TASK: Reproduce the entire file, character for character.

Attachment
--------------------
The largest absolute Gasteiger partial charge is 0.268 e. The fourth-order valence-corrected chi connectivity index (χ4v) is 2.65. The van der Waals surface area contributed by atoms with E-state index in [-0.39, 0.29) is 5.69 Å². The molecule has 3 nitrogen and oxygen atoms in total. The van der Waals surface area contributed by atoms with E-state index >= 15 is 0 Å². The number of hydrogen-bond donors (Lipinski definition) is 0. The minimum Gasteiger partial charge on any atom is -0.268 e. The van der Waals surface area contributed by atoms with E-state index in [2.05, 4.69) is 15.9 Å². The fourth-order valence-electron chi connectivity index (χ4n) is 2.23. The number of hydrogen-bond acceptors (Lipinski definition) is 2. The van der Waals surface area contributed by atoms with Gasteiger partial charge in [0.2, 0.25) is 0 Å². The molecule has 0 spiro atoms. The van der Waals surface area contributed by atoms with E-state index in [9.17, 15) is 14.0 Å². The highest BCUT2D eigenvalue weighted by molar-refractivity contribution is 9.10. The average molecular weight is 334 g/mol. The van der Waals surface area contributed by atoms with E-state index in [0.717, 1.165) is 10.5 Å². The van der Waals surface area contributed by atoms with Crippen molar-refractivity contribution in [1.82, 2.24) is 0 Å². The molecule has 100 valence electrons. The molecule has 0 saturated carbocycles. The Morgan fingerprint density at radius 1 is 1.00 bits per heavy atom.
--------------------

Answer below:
The largest absolute Gasteiger partial charge is 0.268 e. The fourth-order valence-corrected chi connectivity index (χ4v) is 2.65. The van der Waals surface area contributed by atoms with E-state index in [-0.39, 0.29) is 5.69 Å². The molecule has 3 nitrogen and oxygen atoms in total. The van der Waals surface area contributed by atoms with E-state index >= 15 is 0 Å². The number of hydrogen-bond donors (Lipinski definition) is 0. The minimum Gasteiger partial charge on any atom is -0.268 e. The van der Waals surface area contributed by atoms with E-state index in [2.05, 4.69) is 15.9 Å². The fourth-order valence-electron chi connectivity index (χ4n) is 2.23. The number of hydrogen-bond acceptors (Lipinski definition) is 2. The van der Waals surface area contributed by atoms with Gasteiger partial charge in [0.2, 0.25) is 0 Å². The molecule has 0 spiro atoms. The van der Waals surface area contributed by atoms with E-state index in [9.17, 15) is 14.0 Å². The highest BCUT2D eigenvalue weighted by molar-refractivity contribution is 9.10. The average molecular weight is 334 g/mol. The van der Waals surface area contributed by atoms with E-state index in [0.717, 1.165) is 10.5 Å². The van der Waals surface area contributed by atoms with Crippen molar-refractivity contribution in [1.82, 2.24) is 0 Å². The molecule has 100 valence electrons. The molecule has 0 saturated carbocycles. The Morgan fingerprint density at radius 1 is 1.00 bits per heavy atom.